Intelligent image sensors that can tell everything from your age to how you feel may give "eyes" to the Internet of Things (IoT) if technology from Omron is anything to judge by.
Sandwiched between the IFA and CES electronics trade shows, Japan's Ceatec is fighting to stay relevant. But while the number of vendors at this year's Ceatec was down to 547 from 587 last year, with the notable absence of Sony, there was no shortage...
Healthcare electronics maker Omron is showing off its sensing know-how with a huge ping pong-playing robot, but the robot is still easy to beat -- for now.
The expected boom in demand for small, often isolated devices in the Internet of Things is driving developers to craft new types of components.
NTT DoCoMo and a unit of electronics giant Omron said Wednesday they will form a joint venture to produce products and services that record and analyze personal health data.
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GGG Evaluation Team
First impression on unpacking the Q702 test unit was the solid feel and clean, minimalist styling.
For work use, Microsoft Word and Excel programs pre-installed on the device are adequate for preparing short documents.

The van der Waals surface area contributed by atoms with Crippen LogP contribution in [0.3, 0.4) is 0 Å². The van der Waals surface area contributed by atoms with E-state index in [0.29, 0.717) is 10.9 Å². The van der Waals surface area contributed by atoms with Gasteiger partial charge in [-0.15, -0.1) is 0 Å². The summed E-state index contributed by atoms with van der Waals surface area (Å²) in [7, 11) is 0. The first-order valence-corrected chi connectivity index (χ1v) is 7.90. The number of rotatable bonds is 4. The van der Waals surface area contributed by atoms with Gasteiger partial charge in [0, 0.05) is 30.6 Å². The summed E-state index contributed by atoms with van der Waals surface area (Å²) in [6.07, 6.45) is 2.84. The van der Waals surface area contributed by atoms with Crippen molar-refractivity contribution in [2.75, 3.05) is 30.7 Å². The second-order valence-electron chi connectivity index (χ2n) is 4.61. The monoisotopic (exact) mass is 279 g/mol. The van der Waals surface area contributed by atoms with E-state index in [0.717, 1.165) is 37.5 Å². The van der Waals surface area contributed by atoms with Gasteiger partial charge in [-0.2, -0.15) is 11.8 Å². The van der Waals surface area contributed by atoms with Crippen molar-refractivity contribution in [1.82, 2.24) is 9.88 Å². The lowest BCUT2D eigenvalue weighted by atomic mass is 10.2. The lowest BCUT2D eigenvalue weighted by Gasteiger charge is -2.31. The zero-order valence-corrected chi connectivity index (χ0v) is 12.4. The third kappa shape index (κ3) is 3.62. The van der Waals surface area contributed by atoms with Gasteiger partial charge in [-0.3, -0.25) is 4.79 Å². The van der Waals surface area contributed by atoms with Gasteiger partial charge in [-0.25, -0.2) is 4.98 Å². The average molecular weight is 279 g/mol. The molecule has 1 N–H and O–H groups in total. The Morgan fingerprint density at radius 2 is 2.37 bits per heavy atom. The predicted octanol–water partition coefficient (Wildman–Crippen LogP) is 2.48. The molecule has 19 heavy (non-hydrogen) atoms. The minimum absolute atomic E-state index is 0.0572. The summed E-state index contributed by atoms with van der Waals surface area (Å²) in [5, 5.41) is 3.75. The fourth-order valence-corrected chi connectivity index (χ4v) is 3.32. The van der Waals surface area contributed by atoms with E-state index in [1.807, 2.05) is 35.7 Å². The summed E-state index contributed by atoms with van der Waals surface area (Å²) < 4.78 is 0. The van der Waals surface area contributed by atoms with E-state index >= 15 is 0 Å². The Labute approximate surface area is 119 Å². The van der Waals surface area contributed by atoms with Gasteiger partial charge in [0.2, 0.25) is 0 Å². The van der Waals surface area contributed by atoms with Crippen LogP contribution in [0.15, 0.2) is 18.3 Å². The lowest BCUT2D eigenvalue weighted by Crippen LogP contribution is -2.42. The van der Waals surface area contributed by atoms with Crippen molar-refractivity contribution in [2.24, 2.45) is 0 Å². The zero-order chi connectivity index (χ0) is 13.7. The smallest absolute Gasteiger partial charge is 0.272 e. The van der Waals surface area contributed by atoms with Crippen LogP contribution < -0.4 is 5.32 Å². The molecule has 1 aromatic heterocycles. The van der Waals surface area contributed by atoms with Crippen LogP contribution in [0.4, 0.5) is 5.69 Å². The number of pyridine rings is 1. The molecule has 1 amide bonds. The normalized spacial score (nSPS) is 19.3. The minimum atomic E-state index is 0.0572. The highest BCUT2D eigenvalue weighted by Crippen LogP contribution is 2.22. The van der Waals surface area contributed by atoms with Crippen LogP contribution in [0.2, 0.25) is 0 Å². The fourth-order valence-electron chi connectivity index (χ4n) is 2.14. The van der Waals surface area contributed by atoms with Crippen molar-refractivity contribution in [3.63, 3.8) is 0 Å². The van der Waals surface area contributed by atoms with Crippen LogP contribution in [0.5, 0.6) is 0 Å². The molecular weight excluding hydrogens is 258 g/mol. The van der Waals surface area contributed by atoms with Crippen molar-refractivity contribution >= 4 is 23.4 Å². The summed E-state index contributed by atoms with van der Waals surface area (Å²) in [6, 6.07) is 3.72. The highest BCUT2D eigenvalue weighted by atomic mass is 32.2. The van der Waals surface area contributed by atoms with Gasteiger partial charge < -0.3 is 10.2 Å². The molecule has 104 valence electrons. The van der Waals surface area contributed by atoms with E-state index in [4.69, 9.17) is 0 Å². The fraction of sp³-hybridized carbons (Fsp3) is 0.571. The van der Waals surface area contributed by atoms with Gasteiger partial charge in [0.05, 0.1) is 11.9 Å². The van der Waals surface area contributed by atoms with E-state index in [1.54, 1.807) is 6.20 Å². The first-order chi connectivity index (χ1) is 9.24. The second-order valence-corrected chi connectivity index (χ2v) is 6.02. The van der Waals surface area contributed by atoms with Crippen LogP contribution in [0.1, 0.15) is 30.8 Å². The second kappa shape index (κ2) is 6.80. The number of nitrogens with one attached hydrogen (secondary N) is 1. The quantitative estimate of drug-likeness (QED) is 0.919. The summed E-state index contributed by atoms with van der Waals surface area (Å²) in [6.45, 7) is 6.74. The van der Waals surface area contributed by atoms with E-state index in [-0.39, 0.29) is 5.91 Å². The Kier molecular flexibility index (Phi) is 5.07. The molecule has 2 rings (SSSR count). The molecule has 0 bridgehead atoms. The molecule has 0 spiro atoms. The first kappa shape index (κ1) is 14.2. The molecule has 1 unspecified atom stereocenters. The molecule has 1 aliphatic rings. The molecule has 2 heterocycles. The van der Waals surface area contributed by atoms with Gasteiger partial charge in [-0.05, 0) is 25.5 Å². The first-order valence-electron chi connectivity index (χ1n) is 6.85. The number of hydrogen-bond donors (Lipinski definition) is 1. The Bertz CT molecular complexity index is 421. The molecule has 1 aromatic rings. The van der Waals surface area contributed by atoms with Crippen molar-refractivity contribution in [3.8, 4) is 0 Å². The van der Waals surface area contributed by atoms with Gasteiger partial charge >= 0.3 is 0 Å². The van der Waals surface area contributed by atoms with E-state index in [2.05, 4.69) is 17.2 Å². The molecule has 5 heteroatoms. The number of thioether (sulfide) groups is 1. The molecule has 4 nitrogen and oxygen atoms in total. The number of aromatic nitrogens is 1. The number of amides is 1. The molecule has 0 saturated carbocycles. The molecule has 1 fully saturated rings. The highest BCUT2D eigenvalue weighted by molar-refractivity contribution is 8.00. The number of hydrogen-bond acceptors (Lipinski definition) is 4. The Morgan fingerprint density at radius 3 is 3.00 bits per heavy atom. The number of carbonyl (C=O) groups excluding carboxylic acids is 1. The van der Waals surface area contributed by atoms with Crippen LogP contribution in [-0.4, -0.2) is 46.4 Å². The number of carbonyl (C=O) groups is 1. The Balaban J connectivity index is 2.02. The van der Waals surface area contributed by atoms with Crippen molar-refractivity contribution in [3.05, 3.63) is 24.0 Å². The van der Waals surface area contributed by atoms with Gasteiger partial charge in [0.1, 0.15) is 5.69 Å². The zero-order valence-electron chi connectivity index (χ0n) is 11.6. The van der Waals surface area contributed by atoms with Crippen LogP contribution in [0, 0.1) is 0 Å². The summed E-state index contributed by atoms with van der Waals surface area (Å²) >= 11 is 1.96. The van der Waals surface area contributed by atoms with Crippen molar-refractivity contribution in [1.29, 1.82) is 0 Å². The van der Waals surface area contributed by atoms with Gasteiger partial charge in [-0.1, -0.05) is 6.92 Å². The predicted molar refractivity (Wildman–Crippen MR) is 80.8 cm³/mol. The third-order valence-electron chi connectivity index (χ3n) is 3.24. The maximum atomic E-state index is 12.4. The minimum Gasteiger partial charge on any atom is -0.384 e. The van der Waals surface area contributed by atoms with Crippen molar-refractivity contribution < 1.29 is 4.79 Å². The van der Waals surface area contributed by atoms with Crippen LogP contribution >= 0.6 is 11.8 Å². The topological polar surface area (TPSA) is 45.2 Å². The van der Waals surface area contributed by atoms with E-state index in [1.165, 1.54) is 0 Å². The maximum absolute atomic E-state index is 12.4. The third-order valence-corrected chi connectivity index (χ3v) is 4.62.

The Fujitsu LifeBook UH574 allowed for great mobility without being obnoxiously heavy or clunky. Its twelve hours of battery life did not disappoint.
The screen was particularly good. It is bright and visible from most angles, however heat is an issue, particularly around the Windows button on the front, and on the back where the battery housing is located.
My first impression after unboxing the Q702 is that it is a nice looking unit. Styling is somewhat minimalist but very effective. The tablet part, once detached, has a nice weight, and no buttons or switches are located in awkward or intrusive positions.
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